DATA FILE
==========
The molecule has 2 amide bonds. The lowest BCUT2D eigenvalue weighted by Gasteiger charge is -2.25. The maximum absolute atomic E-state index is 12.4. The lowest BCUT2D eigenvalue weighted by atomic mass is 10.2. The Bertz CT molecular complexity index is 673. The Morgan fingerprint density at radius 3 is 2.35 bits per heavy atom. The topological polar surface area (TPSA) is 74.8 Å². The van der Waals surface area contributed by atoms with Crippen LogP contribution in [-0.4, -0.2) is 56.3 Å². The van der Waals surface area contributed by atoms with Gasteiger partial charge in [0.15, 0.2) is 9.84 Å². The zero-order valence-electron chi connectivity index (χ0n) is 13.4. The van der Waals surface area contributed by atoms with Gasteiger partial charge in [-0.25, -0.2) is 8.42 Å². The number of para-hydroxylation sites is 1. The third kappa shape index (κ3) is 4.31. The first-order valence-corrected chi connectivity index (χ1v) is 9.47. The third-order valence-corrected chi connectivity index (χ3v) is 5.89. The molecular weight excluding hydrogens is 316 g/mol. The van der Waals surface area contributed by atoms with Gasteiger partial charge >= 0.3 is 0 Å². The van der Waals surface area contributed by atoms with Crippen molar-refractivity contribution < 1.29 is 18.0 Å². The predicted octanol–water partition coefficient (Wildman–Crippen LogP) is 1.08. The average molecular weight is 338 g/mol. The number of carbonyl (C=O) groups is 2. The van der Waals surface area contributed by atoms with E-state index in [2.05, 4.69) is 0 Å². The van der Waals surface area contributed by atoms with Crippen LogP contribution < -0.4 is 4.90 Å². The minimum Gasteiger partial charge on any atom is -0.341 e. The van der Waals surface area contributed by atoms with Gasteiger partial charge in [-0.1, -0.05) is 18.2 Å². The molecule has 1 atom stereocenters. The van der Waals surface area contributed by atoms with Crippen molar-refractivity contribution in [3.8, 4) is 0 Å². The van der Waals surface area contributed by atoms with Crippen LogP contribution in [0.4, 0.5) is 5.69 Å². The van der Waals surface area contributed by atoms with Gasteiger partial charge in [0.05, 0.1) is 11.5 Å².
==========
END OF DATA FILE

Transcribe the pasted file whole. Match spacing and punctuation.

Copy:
The molecule has 2 amide bonds. The lowest BCUT2D eigenvalue weighted by Gasteiger charge is -2.25. The maximum absolute atomic E-state index is 12.4. The lowest BCUT2D eigenvalue weighted by atomic mass is 10.2. The Bertz CT molecular complexity index is 673. The Morgan fingerprint density at radius 3 is 2.35 bits per heavy atom. The topological polar surface area (TPSA) is 74.8 Å². The van der Waals surface area contributed by atoms with Crippen LogP contribution in [-0.4, -0.2) is 56.3 Å². The van der Waals surface area contributed by atoms with Gasteiger partial charge in [0.15, 0.2) is 9.84 Å². The zero-order valence-electron chi connectivity index (χ0n) is 13.4. The van der Waals surface area contributed by atoms with Gasteiger partial charge in [-0.25, -0.2) is 8.42 Å². The number of para-hydroxylation sites is 1. The third kappa shape index (κ3) is 4.31. The first-order valence-corrected chi connectivity index (χ1v) is 9.47. The third-order valence-corrected chi connectivity index (χ3v) is 5.89. The molecular weight excluding hydrogens is 316 g/mol. The van der Waals surface area contributed by atoms with Gasteiger partial charge >= 0.3 is 0 Å². The van der Waals surface area contributed by atoms with Crippen molar-refractivity contribution < 1.29 is 18.0 Å². The predicted octanol–water partition coefficient (Wildman–Crippen LogP) is 1.08. The average molecular weight is 338 g/mol. The number of carbonyl (C=O) groups is 2. The van der Waals surface area contributed by atoms with E-state index in [2.05, 4.69) is 0 Å². The van der Waals surface area contributed by atoms with Crippen LogP contribution < -0.4 is 4.90 Å². The minimum Gasteiger partial charge on any atom is -0.341 e. The van der Waals surface area contributed by atoms with Gasteiger partial charge in [-0.1, -0.05) is 18.2 Å². The molecule has 1 atom stereocenters. The van der Waals surface area contributed by atoms with Crippen molar-refractivity contribution in [3.8, 4) is 0 Å². The van der Waals surface area contributed by atoms with Crippen LogP contribution in [0.4, 0.5) is 5.69 Å². The van der Waals surface area contributed by atoms with Gasteiger partial charge in [0.05, 0.1) is 11.5 Å².